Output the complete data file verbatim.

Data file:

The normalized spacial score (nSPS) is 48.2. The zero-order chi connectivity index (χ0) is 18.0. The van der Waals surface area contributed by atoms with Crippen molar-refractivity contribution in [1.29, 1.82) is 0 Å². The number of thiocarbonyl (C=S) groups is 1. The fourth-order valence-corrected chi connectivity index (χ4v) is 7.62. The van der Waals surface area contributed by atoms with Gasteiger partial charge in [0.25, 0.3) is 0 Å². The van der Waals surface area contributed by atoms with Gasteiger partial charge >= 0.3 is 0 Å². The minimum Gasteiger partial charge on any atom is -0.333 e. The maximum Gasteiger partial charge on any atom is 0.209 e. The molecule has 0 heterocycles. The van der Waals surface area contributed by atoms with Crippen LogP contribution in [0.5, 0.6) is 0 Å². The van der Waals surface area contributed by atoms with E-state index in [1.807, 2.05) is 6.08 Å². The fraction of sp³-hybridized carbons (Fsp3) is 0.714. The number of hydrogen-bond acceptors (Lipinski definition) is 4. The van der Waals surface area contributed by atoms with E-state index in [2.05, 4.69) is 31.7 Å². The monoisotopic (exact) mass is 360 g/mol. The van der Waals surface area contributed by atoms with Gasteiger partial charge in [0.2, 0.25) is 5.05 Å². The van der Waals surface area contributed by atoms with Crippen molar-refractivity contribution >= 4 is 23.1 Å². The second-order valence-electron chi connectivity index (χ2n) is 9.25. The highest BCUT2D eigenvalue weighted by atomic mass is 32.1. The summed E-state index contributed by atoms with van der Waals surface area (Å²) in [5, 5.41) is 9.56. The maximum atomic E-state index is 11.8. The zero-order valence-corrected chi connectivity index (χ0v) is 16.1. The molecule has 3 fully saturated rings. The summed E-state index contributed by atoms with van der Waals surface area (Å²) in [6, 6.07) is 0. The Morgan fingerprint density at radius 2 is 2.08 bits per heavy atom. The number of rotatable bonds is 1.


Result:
The normalized spacial score (nSPS) is 48.2. The zero-order chi connectivity index (χ0) is 18.0. The van der Waals surface area contributed by atoms with Crippen molar-refractivity contribution in [1.29, 1.82) is 0 Å². The number of thiocarbonyl (C=S) groups is 1. The fourth-order valence-corrected chi connectivity index (χ4v) is 7.62. The van der Waals surface area contributed by atoms with Gasteiger partial charge in [0.25, 0.3) is 0 Å². The van der Waals surface area contributed by atoms with Gasteiger partial charge >= 0.3 is 0 Å². The minimum Gasteiger partial charge on any atom is -0.333 e. The maximum Gasteiger partial charge on any atom is 0.209 e. The molecule has 0 heterocycles. The van der Waals surface area contributed by atoms with Crippen LogP contribution in [0.5, 0.6) is 0 Å². The van der Waals surface area contributed by atoms with E-state index in [1.807, 2.05) is 6.08 Å². The fraction of sp³-hybridized carbons (Fsp3) is 0.714. The number of hydrogen-bond acceptors (Lipinski definition) is 4. The van der Waals surface area contributed by atoms with E-state index in [2.05, 4.69) is 31.7 Å². The monoisotopic (exact) mass is 360 g/mol. The van der Waals surface area contributed by atoms with Gasteiger partial charge in [0.2, 0.25) is 5.05 Å². The van der Waals surface area contributed by atoms with Crippen molar-refractivity contribution >= 4 is 23.1 Å². The second-order valence-electron chi connectivity index (χ2n) is 9.25. The highest BCUT2D eigenvalue weighted by atomic mass is 32.1. The summed E-state index contributed by atoms with van der Waals surface area (Å²) in [5, 5.41) is 9.56. The maximum atomic E-state index is 11.8. The zero-order valence-corrected chi connectivity index (χ0v) is 16.1. The molecule has 3 fully saturated rings. The summed E-state index contributed by atoms with van der Waals surface area (Å²) in [6, 6.07) is 0. The Morgan fingerprint density at radius 2 is 2.08 bits per heavy atom. The number of rotatable bonds is 1.